Georgia’s child support laws were changed in 2007 to an income shares model, which takes the income of both parents into consideration when calculating an award of child support. Prior to 2007, only the income of the non-custodial parent was considered. Under the new child support guidelines, consideration is given to more than just income and assets. Both parents’ abilities to earn, as well as certain expenses they pay on a regular basis are factored in. Further, expenses such as the cost of child care, medical, dental and vision insurance, extraordinary tuition costs, extra-curricular activities, pre-existing child support orders, etc. are all entered into a child support worksheet (which can be found at http://cscalc.gaaoc.us/), which then calculates a presumptive child support obligation which the non-custodial parent will have to pay. However, the presumptive child support obligation can, either by agreement of the parties or by order of the court, be deviated upward or downward, based on factors such as travel required to exercise visitation, failure of one parent to exercise visitation, low or extraordinarily high income, and other factors.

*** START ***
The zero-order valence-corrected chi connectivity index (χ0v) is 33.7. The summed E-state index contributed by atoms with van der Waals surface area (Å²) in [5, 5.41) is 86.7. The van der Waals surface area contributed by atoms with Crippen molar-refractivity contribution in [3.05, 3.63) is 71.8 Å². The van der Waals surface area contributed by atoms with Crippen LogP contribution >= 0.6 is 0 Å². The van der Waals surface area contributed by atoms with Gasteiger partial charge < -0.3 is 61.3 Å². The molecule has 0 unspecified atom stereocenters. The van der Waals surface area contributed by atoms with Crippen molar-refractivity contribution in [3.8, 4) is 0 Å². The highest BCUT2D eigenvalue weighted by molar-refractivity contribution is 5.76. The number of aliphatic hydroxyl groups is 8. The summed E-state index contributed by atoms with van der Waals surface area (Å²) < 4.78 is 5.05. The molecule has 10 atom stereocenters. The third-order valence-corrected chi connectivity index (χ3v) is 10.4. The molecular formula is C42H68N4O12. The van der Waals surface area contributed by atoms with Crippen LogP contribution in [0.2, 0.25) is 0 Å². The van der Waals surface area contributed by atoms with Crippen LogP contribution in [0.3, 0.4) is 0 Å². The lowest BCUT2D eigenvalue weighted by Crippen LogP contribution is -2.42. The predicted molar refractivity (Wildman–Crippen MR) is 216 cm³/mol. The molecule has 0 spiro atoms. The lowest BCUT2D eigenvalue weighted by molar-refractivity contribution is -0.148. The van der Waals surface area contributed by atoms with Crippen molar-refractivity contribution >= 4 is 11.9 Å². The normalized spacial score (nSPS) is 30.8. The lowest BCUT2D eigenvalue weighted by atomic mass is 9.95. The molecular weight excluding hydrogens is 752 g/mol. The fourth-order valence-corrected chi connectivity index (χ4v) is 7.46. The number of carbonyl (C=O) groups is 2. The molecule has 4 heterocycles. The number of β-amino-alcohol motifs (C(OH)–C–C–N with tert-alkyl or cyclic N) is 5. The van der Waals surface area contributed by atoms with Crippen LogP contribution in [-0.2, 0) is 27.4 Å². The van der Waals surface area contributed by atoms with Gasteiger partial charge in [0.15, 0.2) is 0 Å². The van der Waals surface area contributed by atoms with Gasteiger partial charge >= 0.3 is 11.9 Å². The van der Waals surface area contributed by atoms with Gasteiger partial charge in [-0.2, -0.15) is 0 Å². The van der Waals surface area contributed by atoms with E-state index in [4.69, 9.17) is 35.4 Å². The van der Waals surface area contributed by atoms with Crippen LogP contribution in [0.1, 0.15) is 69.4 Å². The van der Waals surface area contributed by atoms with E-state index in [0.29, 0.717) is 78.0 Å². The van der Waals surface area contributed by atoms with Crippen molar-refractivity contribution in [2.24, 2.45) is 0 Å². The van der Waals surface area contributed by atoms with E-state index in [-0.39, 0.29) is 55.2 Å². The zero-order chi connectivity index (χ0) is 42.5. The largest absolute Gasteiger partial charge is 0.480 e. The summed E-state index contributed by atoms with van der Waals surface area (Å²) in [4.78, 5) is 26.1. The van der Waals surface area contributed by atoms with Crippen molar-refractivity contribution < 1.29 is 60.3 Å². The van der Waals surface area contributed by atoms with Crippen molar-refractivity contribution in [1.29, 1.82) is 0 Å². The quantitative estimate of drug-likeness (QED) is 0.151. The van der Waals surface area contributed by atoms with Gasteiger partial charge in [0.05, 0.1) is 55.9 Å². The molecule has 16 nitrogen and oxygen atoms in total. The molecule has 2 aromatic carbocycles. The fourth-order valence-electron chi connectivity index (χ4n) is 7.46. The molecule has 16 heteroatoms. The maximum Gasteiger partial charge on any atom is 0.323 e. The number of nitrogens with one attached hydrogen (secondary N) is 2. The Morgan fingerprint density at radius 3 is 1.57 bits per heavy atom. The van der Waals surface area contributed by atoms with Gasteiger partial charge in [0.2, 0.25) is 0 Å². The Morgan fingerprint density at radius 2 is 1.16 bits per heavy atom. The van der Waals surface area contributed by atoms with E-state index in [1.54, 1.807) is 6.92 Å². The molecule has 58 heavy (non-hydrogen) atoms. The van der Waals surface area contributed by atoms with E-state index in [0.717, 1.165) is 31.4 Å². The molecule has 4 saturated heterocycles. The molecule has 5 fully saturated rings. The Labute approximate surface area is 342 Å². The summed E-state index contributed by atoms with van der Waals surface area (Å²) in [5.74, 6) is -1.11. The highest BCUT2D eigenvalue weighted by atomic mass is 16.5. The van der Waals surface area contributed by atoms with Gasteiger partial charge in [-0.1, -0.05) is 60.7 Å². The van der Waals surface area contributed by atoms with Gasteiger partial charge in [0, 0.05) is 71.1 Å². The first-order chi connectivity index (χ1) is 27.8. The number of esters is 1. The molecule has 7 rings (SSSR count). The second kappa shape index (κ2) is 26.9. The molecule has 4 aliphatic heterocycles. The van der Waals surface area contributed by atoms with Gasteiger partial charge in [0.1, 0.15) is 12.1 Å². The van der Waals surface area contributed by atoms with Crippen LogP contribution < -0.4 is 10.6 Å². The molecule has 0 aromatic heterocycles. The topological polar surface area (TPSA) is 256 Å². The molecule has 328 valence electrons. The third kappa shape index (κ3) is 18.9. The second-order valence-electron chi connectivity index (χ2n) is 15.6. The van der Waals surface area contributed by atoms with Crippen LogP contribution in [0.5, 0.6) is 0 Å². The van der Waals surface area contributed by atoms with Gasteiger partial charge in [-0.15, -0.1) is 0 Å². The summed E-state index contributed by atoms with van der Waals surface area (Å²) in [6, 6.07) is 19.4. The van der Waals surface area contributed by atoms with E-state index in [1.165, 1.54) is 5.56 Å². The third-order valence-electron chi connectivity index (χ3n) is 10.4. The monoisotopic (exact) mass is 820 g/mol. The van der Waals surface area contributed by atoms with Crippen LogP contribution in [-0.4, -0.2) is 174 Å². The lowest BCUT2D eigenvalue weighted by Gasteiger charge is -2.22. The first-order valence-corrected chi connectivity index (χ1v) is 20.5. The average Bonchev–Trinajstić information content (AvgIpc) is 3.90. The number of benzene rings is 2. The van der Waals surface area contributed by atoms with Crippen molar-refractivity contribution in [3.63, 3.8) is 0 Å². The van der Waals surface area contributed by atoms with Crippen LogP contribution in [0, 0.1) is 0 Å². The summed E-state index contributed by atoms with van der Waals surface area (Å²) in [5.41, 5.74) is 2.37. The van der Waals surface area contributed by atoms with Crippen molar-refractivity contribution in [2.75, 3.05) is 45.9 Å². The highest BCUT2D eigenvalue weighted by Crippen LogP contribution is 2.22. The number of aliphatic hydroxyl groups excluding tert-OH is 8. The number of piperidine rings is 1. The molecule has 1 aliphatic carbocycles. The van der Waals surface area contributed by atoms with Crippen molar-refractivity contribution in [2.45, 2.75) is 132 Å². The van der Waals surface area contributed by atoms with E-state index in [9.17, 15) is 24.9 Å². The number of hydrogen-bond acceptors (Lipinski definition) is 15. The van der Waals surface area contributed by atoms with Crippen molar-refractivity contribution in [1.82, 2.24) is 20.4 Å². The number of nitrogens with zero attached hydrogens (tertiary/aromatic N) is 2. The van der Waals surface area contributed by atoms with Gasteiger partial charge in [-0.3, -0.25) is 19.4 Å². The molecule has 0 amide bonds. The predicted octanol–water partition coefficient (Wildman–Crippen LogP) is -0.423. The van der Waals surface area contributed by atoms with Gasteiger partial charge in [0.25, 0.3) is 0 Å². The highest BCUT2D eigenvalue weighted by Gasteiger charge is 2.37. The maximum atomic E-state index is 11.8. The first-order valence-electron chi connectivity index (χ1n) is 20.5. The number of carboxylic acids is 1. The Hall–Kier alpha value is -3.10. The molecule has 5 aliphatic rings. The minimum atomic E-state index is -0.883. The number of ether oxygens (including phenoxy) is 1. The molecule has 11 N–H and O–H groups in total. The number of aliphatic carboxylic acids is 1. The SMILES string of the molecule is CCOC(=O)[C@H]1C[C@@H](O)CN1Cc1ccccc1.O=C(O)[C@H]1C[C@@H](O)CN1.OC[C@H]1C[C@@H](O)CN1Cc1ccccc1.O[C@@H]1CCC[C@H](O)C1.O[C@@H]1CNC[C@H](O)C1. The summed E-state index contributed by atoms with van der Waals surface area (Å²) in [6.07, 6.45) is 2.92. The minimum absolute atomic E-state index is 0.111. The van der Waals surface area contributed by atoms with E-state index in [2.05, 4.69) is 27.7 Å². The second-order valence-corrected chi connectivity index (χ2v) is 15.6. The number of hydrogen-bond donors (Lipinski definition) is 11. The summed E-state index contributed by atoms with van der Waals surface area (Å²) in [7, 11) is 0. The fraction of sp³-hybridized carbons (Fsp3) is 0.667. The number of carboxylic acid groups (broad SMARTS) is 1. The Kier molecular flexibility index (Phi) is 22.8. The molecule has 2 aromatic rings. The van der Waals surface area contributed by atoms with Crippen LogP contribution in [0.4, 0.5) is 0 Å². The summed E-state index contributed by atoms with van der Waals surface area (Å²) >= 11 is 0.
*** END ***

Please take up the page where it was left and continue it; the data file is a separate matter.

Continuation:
Because child support awards can be modified only once every two years, absent a material change of circumstance, it is important to have an experienced attorney who is well versed in Georgia child support laws and guidelines, to ensure you are paying – or receiving – an amount of child support that is appropriate to your circumstances. Lisa Sowers has extensive experience litigating child support, and working with child support worksheets, and frequently attends continuing legal education courses to keep herself abreast of the latest changes in child support laws.